Requires Photography

Shawabty of Ankh-hor born of Tadiuserpahap

Egyptian
Late Period, Dynasty 26–30
664–332 B.C.


Findspot: Egypt, Giza, Street G 7600, E of mastaba G 7650

Dimensions

Overall: 4.5 cm (1 3/4 in.)

Accession Number

29.3217

Medium or Technique

Faience

Not On View

Collections

The Ancient World

Classifications

Shawabties and shawabty boxes

This Late Period shawabty is inscribed for Ankh-hor, born of Tadiuserpahap. This is a head and torso fragment of a shawabty which dates to the Late Period. The typology of this period consists of a tripartite wig, long beard, back pillar and base, with the figure holding the pick on the right shoulder and hoe and cord to a small seed bag on the left. Here there is no seed bag and no wig line on the flat back pillar. The arms are crossed right over left. There is one column of text incised on the back pillar. There is no seed bag. The figure is turquoise in color and is finely-crafted.

An ancient Egyptian shawabty is a funerary figurine that was intended to magically animate in the Afterlife in order to act as a proxy for the deceased when called upon to tend to field labor or other tasks. This expressed purpose was sometimes written on the shawabty itself in the form of a “Shawabty Spell,” of which versions of various lengths are known. Shorter shawabty inscriptions could also just identify the deceased by name and, when applicable, title(s). However, many shawabtys carry no text at all. The ideal number of such figurines to include in a tomb or burial seems to have varied during different time periods.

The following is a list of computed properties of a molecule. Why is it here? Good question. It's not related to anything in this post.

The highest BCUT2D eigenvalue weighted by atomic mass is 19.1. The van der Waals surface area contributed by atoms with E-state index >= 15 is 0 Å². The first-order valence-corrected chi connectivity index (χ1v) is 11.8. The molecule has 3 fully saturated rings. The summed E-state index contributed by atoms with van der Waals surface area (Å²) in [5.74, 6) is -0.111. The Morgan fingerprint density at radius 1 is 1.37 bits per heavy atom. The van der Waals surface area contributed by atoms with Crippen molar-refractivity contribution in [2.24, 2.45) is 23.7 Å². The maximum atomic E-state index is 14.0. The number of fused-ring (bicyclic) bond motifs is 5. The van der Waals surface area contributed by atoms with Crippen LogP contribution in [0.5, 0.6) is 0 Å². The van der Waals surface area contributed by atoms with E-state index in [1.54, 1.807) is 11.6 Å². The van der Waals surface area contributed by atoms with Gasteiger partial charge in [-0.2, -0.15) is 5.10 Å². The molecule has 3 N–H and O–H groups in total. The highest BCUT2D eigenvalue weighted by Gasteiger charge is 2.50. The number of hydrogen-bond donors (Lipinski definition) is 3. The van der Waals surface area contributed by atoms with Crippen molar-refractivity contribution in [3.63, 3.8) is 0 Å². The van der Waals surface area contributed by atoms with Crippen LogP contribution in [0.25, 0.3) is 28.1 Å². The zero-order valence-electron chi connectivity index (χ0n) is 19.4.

This shawabti is inscribed with one vertical line containing Ankh-Hor’s name and his mother’s name.

Provenance

From Giza, Street G 7600, E of mastaba G 7650, [some originally from street G 7600, pit W (G 7600 W)], [some originally from street G 7600, pit V, room II (G 7600 V II)] . 1929: excavated by the Harvard University–Boston Museum of Fine Arts Expedition; assigned to the MFA in the division of finds by the government of Egypt.

Credit Line

Harvard University—Boston Museum of Fine Arts Expedition